Last week, I ventured to Grand Prix Las Vegas where I was fortunate enough to meet some amazing people, including several other content creators. This trip was a really big deal for me—I don’t have the ability to travel much, so being able to meet all these wonderful people meant a lot to me. Unfortunately, the trip was not all fun and games.

During the Modern main event, Wizards Large Tournament Reporter (WLTR) crashed and the entire tournament came to a screeching halt. Round 1 was supposed to start at 9:00 AM, but then Round 3 didn’t start until 2:30 PM. To make matters worse, no one from Channel Fireball communicated what was happening until 1:30 PM, when they offered a refund to those who wanted to drop and said it would be another hour until Round 3. I was 2-0 and had flown across the country, and spent hundreds of dollars. I wasn’t about to drop, so I went and got food and stuck it out. I really, really regret doing so as we were still playing very, very late into the night.

For those of you who don’t know, my muggle job is in marketing. I work for a non-profit as a community relations coordinator, which basically means I deal with social media and make sure that our customers are happy. Dealing with service issues is literally my job, so I’m not unfamiliar or unsympathetic to the position Channel Fireball was in.

The most important rule of community relations is to communicate with your customers, and I lost a lot of confidence in Channel Fireball when they failed to honestly explain the extent of the issues earlier than they did. It’s much easier for your customers to get frustrated and have a bad time when they don’t know what is going on. This clearly happened to players in the Modern main event—they room echoed with boos when we had been waiting for nearly 90 minutes between Rounds 2 and 3 and a Modern side event was announced over the loudspeakers. Later in the day, after the problem had supposedly been fixed and the tournament had started up again, we had another round where there were rumors of another WLTR failure, without any updates. It ended up being about 45 minutes in between rounds, and despite asking around, no one was able to share any information with me.

Another essential part of community relates is to offer some sort of refund to make up for subpar service. 90 minutes after the end of Round 2, Channel Fireball announced that it would be another hour until Round 3 and that players that didn’t want to wait could drop and receive an receive a full refund. That was the bare minimum Channel Fireball could do to make up for those unprecedented delays.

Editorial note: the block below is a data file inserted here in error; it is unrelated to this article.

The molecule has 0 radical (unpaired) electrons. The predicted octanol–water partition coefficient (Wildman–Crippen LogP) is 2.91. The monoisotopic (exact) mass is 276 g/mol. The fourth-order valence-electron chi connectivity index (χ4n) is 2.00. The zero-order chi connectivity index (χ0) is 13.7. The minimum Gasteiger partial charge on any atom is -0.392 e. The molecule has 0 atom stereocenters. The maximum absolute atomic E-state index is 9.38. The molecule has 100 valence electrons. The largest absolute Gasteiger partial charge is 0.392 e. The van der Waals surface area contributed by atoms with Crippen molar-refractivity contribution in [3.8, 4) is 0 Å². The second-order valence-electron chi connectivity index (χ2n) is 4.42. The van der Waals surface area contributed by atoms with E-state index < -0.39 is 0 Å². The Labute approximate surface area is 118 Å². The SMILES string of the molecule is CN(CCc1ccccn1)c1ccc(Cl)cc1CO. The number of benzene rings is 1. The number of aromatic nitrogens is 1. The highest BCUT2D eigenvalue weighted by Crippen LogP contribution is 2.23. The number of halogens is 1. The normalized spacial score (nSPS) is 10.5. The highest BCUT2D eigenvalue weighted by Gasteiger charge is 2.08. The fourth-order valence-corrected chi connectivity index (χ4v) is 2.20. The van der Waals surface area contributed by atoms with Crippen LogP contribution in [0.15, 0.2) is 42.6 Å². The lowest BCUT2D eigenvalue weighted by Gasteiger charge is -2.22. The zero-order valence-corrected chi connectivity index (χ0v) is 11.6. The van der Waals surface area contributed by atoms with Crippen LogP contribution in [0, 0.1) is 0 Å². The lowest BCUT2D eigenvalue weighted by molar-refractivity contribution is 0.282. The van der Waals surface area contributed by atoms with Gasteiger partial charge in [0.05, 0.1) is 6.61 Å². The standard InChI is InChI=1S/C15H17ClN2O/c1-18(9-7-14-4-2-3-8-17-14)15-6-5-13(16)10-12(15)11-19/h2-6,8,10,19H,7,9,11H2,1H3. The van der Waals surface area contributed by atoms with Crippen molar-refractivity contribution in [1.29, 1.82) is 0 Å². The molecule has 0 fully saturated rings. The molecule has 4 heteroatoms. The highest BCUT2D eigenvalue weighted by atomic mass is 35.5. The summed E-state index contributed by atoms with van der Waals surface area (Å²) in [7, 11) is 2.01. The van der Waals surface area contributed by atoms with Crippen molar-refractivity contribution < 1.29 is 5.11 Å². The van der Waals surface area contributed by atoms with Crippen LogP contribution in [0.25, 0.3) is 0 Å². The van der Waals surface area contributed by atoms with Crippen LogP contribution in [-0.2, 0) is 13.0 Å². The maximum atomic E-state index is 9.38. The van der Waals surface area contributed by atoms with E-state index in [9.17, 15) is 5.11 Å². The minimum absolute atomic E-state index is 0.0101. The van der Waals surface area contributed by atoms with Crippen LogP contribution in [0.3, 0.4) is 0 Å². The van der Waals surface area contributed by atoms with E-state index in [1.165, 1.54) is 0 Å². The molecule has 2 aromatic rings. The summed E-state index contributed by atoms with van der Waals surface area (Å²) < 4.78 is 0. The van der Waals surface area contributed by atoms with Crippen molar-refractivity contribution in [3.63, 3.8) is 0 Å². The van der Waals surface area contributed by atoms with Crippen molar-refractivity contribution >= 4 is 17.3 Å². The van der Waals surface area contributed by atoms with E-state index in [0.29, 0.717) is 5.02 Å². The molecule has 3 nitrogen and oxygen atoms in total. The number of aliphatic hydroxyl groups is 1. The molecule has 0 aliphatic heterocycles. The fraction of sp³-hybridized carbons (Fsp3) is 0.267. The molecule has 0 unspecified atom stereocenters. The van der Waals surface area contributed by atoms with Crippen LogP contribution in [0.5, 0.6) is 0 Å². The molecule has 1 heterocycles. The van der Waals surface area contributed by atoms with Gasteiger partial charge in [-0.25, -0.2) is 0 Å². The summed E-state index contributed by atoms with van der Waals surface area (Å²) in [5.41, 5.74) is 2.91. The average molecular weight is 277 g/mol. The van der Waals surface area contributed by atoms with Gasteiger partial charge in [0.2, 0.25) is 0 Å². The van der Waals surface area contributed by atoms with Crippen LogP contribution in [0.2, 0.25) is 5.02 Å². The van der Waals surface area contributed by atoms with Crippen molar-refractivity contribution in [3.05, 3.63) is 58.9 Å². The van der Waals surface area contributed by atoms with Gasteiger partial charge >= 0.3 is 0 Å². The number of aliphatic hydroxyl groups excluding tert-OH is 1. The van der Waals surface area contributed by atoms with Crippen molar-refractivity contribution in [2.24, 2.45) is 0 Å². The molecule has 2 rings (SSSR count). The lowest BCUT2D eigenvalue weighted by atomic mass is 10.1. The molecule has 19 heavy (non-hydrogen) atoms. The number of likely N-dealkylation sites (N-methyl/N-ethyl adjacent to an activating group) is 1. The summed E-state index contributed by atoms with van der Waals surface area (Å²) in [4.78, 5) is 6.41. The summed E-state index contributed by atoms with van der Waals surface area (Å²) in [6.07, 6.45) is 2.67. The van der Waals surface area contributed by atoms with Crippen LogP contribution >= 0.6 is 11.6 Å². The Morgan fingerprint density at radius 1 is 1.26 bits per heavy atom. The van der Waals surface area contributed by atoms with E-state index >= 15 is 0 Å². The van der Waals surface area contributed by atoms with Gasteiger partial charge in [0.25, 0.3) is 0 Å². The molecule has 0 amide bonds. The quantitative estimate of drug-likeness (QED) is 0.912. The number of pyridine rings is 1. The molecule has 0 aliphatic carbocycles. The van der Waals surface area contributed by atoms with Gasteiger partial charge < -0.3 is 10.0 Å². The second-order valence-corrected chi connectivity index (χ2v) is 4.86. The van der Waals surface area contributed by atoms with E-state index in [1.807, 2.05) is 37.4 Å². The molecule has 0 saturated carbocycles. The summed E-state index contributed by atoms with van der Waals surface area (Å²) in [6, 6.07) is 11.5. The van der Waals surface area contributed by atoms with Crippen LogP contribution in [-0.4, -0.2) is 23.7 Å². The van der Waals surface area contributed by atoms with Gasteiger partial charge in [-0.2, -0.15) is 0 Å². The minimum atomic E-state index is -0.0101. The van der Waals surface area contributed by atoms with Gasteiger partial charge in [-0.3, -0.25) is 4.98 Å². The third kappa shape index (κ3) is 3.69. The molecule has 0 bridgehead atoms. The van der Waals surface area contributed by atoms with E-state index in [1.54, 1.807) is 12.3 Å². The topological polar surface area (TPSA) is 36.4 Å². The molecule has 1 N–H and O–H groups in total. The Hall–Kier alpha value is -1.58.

But what about those of us that had flown to Vegas specifically for the Modern GP and didn’t want to drop? I had assumed that we might be offered at least a partial refund, rather than getting all of our money back, since we still got to play. But due to the extremely poor experience I hoped we’d get at least half of our money back, or maybe a full refund in store credit. Would this have cost Channel Fireball money? Of course it would, but that’s part of running a business. Taking five or six hours to get to Round 3 is unacceptable, right? Instead, Channel Fireball and Wizards decided to offer everyone who entered, whether you dropped or not, what they call a Golden Ticket: free entry to another Grand Prix. Some people were really excited about this. Personally, I think it’s awful.

Why? This isn’t the first event where WLTR has had issues: it happened at GP Charlotte, GP Barcelona, and even HASCON was plagued by software setbacks. Why would I want to spend hundreds of dollars to travel to another Grand Prix when they can’t even promise me this won’t happen again? I understand that Channel Fireball is not in charge of WLTR; however, even if the entry is free, how much is a Golden Ticket worth if you can’t take any action to guarantee the same issues won’t reoccur? Rather than refunding us in another potentially subpar service, Channel Fireball should have refunded us in something we know will always work well: partial refunds or store credit.

When you’re asking people to spend (at least) $70 to play I think it’s fair to ask that the tournament software work properly. I understand that shit happens, but it’s hard for me to be understanding when you don’t tell me what’s going on. I have no issues with Channel Fireball as a whole, but I feel like they really dropped the ball on this. I would have preferred store credit—at least then I could have bought cards instead of feeling like I have to attend another event that has a decent chance of being equally bad. I really love playing at that level, but with CFB having the monopoly on Grand Prix and Wizards’s track record with software, I’ll think twice before attending big tournaments again.

Kate hails from Worcester MA and also does a bit of card altering. Check her stuff out on Facebook! She mainly plays legacy and modern though will occasionally find herself playing EDH.

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